And before I leave you with this rather bleak image, I must mention my new favorite book, "The Difference Engine," by William Gibson and Bruce Sterling.  It's now my secular bible.

Is Theodor Herzl the New Severus Snape?*

Look at that spooky, surly, maladjusted man.  An enormously significant historical figure whose private life, as I am not at all surprised to learn, was completely ravaged: an apparent mother-fixation and a failed marriage which produced three children and one grandchild, all of whom went mad and/or killed themselves.  But those hooded eyes, that beard.  He's just dead sexy, is what he is.

J.K. Rowling said "girls, stop going for the bad guy.  Go for a nice man in the first place."   This in response to fans professing their love for Snape and Draco Malfoy...what's a "nice man," anyway? And if he did exist, who could stand him and his intolerably cheerful and optimistic ways? 

There are problems with the bad boy beyond the obvious, however.  I've been fond of a number of them (and I mean in real life, not just in my overactive Potions-addled imagination).  And I can tell you that, to my chagrin, once you get to know them, you find most often that they're quite childish, and in the end, what could be less appealing than a petulant bad boy? Now when you meet that rare delight, one who's also mature and serious, well, that could be a fatal attraction...

So now that I've made the acquaintance of Mr. Herzl, which will be the object of my false affections? Two bad boys: one, a dead fictional character, the other a dead historical figure.  Both intense, brooding, and apparently morally conflicted (my favorite attribute), serious, and single-minded (always a challenge). Hmmm...

*...or, When a Post a Day Becomes Untenable...

Tuesday, May 20, 2008


"New York Magazine" this week ran the results of a survey on the sex lives of New Yorkers. I always enjoy hearing what other people are getting up to and seeing how I compare. Most of what they reported wasn't very surprising: lots of people cheat; men think they have more sex per month than they really do, when you compare what they report with what their wives report; most men have been to a strip club. Eh, yawn.

But some of the findings gave me pause. For instance,

1. men reported having had way more sex partners than women (male average: 35, female average: 6). Is someone lying? Or are all the ladies Mary Sues and the gents cheap lotharios?

2. When asked "what constitutes cheating?" more people thought "online flirting" was cheating than thought "in person flirting" was cheating. Is that because online flirting is committed more purposefully--in writing? Does that make it somehow premeditated? In person flirting is just a casual everyday occurrence? And I wonder how they defined "online flirting." We all know what people get up to in the comment sections of blogs, so Lord knows what goes on in private emails. An affair of letters was once considered potentially fire behind the smoke. Somehow the internet doesn't seem as fraught, but then again, I could be totally wrong. Maybe I'm behind the times, haha.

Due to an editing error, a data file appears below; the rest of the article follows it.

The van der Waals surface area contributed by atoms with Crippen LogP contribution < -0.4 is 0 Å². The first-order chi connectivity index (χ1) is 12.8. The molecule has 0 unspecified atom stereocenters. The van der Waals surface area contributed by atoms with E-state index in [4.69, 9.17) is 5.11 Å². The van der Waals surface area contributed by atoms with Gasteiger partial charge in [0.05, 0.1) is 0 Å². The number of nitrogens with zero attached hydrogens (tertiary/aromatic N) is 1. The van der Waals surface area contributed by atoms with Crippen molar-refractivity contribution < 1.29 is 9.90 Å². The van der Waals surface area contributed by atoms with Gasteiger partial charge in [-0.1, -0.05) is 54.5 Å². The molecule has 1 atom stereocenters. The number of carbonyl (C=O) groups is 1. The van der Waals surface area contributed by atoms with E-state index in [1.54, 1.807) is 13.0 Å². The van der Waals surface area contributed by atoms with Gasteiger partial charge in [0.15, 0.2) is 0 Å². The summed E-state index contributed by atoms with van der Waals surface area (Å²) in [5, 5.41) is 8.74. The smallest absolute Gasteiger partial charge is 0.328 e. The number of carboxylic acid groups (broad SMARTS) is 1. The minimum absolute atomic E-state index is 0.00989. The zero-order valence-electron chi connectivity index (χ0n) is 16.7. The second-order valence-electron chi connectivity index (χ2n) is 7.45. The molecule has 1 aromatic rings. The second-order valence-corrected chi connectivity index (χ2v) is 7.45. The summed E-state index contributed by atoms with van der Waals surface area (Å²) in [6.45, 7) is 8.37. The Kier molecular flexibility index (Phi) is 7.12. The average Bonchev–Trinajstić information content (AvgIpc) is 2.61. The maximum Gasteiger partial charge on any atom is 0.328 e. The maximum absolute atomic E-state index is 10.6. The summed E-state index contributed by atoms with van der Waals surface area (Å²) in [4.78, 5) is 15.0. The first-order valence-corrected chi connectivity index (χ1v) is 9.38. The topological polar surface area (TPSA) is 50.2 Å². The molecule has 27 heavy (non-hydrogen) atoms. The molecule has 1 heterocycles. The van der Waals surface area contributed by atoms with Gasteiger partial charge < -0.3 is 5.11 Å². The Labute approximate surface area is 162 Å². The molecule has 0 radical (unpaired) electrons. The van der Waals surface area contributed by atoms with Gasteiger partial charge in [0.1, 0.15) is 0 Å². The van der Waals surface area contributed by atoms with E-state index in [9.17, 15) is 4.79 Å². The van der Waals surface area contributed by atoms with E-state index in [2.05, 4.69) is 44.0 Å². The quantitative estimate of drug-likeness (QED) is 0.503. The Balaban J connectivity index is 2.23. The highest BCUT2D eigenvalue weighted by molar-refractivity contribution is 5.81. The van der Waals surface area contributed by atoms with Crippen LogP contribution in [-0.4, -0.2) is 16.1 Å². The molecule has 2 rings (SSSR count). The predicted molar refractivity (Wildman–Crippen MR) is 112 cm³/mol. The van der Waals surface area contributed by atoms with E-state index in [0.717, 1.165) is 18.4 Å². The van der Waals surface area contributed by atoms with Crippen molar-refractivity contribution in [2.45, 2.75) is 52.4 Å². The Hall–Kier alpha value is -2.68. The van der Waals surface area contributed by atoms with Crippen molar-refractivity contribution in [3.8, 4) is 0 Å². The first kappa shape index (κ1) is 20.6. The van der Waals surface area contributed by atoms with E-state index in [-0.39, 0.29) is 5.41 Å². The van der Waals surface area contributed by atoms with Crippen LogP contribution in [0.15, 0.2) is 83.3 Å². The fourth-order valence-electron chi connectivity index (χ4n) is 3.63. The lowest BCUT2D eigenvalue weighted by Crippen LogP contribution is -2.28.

3. 23% surveyed said that "fantasizing about sex with someone else" constitutes cheating. REALLY?!? I think that's a bunch of b.s. Let's go at it from a law perspective. To commit a crime, in general, you need all its elements: the mens rea (the intention or knowledge of wrongdoing) AND the actus reus (the actual guilty act). In this case, there's really no actus reus, is there. No. I was shocked to find that so many would consider that cheating...

and then, on a related note, what about non-consensual role-playing, like if you use abject flattery to trick your husband, who's really an amazing mimic, into talking to you in his best sexy sardonic Alan-Rickman-as-Snape voice, until he gives you a sudden sharp look of comprehension and then clams up, and won't talk to you for awhile even in his own voice? I mean, he cottoned on to you before any real damage was done right? That's not cheating, is it?

Monday, May 19, 2008


A Post a Day is quite a challenge.  And tonight I'm especially compromised, plagued with the anxiety that strikes sometimes without warning and can be debilitating.  Well, I've been anxious since I was a very little girl, and I'm used to it by now.  I don't enjoy it, though.

So I'm posting a quick one to boost my spirits, a picture I took recently of my favorite things--a big, cheery mug of coffee and the beginnings of a knitting project.  

Deep breath, exhale...

Saturday, May 17, 2008

Girl Talk